Anti-bullying program to be tested nationwide
Dec 17 2011
An anti-bullying program developed in Victoria has been picked up by the RCMP for testing in elementary schools across the country.
Canada's national police force is giving the WITS program a try in six rural communities from Alberta to New Brunswick — with an eye to further expansion.
It represents a major breakthrough for a program that has proved successful at preventing bullying in Victoria-area schools, but was having difficulty gaining traction on the national stage. The WITS program is currently offered in 130 schools in Canada and the United States. However, all but 20 of those are in B.C.
"It's a really great thing for us," said University of Victoria psychology professor Bonnie Leadbeater, who got involved in developing and evaluating the program in the late 1990s.
Programs that promote better mental health for children often stall even when there is strong evidence of their worth, Leadbeater said.
"I think we were stuck here," she said. "We were doing a great job in the Greater Victoria area and we were looking for partners to disseminate it more widely."
The RCMP's involvement could result in dramatic expansion. The force provides youth officer services to 5,000 schools across the country, many in rural and aboriginal communities.
"The fact that our national police body has looked at it and said, 'You know what, we can use this and it's going to work for us in the way we interact with children,' that's the biggest breakthrough we could ever have," said Tom Woods, an Esquimalt firefighter and former police school liaison officer who helped develop the WITS program.
Woods and Leadbeater were in Ottawa this month to help train RCMP officers who will take the program to Morris, Man.; Campbellton, N.B.; Bonavista, Nfld.; St. Peter's, N.S.; Cut Knife, Sask.; and Consort, Alta.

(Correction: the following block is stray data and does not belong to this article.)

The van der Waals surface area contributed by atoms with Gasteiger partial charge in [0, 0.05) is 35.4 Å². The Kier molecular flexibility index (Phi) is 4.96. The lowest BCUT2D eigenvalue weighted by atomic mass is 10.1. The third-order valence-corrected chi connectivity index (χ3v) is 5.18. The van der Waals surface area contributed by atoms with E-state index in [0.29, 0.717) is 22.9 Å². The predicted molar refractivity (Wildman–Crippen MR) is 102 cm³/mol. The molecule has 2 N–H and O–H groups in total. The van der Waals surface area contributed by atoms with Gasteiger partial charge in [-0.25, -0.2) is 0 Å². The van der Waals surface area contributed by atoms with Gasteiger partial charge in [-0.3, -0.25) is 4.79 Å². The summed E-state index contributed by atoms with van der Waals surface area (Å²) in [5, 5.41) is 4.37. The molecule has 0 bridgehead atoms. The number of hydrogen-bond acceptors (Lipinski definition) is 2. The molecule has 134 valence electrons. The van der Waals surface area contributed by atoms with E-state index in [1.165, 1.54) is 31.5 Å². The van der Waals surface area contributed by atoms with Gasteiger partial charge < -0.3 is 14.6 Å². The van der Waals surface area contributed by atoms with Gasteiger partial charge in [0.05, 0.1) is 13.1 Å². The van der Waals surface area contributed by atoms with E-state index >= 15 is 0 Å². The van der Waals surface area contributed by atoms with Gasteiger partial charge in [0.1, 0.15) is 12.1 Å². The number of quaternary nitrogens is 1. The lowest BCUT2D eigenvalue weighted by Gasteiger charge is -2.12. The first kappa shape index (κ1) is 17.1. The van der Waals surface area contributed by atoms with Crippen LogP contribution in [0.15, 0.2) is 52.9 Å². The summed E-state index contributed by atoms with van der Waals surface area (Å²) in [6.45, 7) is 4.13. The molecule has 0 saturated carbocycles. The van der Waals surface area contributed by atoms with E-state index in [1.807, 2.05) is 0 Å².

Woods said he is confident that, once the RCMP sees the program in action, it will get picked up by other detachments.
"If you ask any police officer, it's the best way, with the smallest amount of resources, to have the largest amount of impact on children and to get them to make the right decisions," he said.
WITS stands for "Walk away, Ignore, Talk it out, and Seek help." Lampson Elementary School principal Judi Stevenson began using the simple message in 1993 to help students resolve conflicts.
She later joined forces with Woods to create the WITS program and broaden its reach. Teachers, counsellors and other police officers also assisted, and Leadbeater came on board in 1998 as a consultant.
Leadbeater said studies have shown that students in schools where WITS is taught report being victimized less than students in non-WITS schools. They also experience less anxiety and higher levels of social responsibility, she said.
Researchers believe the program works because it encourages a "community response" to conflict, Leadbeater said.
"It's really trying to say to all kids, 'If someone's hurting you, you really can get help.' . . . but also to tell parents and teachers and the police how to respond when kids are asking for help."
Woods said the program's value extends beyond the playground. He recalled a Grade 1 student who sought help for his suicidal mother because he knew what to do when he could not handle a situation on his own.
The child later told an adult, " 'I knew that I had to use my WITS here, and I did,' " Woods said.
He said many of the program's biggest successes, however, may never be known.
"A lot of times kids will be able to use skills they've learned from this program and then we'll never hear about anything, because it worked, and there wasn't an incident."
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